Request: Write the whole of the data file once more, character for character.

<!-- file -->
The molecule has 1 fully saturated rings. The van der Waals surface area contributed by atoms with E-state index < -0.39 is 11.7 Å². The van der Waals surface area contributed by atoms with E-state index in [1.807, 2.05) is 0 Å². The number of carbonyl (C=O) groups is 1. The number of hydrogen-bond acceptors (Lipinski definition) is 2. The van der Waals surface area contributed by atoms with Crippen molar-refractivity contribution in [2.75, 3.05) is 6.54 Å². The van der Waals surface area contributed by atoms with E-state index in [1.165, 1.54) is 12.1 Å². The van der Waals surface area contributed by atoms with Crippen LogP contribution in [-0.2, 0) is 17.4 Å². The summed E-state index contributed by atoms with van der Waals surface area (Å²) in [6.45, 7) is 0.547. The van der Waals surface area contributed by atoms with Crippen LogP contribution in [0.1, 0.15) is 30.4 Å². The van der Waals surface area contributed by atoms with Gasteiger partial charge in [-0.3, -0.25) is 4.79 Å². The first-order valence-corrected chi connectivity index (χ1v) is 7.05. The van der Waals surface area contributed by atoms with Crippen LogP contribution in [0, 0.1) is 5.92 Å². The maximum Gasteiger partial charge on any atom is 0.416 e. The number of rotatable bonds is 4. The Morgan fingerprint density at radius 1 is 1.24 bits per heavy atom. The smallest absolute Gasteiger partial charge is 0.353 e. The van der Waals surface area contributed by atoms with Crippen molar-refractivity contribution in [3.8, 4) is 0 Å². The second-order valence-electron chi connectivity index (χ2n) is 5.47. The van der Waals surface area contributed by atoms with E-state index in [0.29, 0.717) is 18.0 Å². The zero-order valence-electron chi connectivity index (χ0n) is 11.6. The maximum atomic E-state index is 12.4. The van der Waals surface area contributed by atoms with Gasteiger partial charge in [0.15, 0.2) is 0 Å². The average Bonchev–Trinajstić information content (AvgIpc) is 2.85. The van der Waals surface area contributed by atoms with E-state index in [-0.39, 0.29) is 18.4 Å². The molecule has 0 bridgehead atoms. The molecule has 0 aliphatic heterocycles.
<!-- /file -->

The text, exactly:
The molecule has 1 fully saturated rings. The van der Waals surface area contributed by atoms with E-state index < -0.39 is 11.7 Å². The van der Waals surface area contributed by atoms with E-state index in [1.807, 2.05) is 0 Å². The number of carbonyl (C=O) groups is 1. The number of hydrogen-bond acceptors (Lipinski definition) is 2. The van der Waals surface area contributed by atoms with Crippen molar-refractivity contribution in [2.75, 3.05) is 6.54 Å². The van der Waals surface area contributed by atoms with E-state index in [1.165, 1.54) is 12.1 Å². The van der Waals surface area contributed by atoms with Crippen LogP contribution in [-0.2, 0) is 17.4 Å². The summed E-state index contributed by atoms with van der Waals surface area (Å²) in [6.45, 7) is 0.547. The van der Waals surface area contributed by atoms with Crippen LogP contribution in [0.1, 0.15) is 30.4 Å². The van der Waals surface area contributed by atoms with Gasteiger partial charge in [-0.3, -0.25) is 4.79 Å². The first-order valence-corrected chi connectivity index (χ1v) is 7.05. The van der Waals surface area contributed by atoms with Crippen LogP contribution in [0, 0.1) is 5.92 Å². The maximum Gasteiger partial charge on any atom is 0.416 e. The number of rotatable bonds is 4. The Morgan fingerprint density at radius 1 is 1.24 bits per heavy atom. The smallest absolute Gasteiger partial charge is 0.353 e. The van der Waals surface area contributed by atoms with Crippen molar-refractivity contribution in [3.8, 4) is 0 Å². The second-order valence-electron chi connectivity index (χ2n) is 5.47. The van der Waals surface area contributed by atoms with E-state index in [0.29, 0.717) is 18.0 Å². The zero-order valence-electron chi connectivity index (χ0n) is 11.6. The maximum atomic E-state index is 12.4. The van der Waals surface area contributed by atoms with Gasteiger partial charge in [0.15, 0.2) is 0 Å². The average Bonchev–Trinajstić information content (AvgIpc) is 2.85. The van der Waals surface area contributed by atoms with E-state index in [-0.39, 0.29) is 18.4 Å². The molecule has 0 bridgehead atoms. The molecule has 0 aliphatic heterocycles.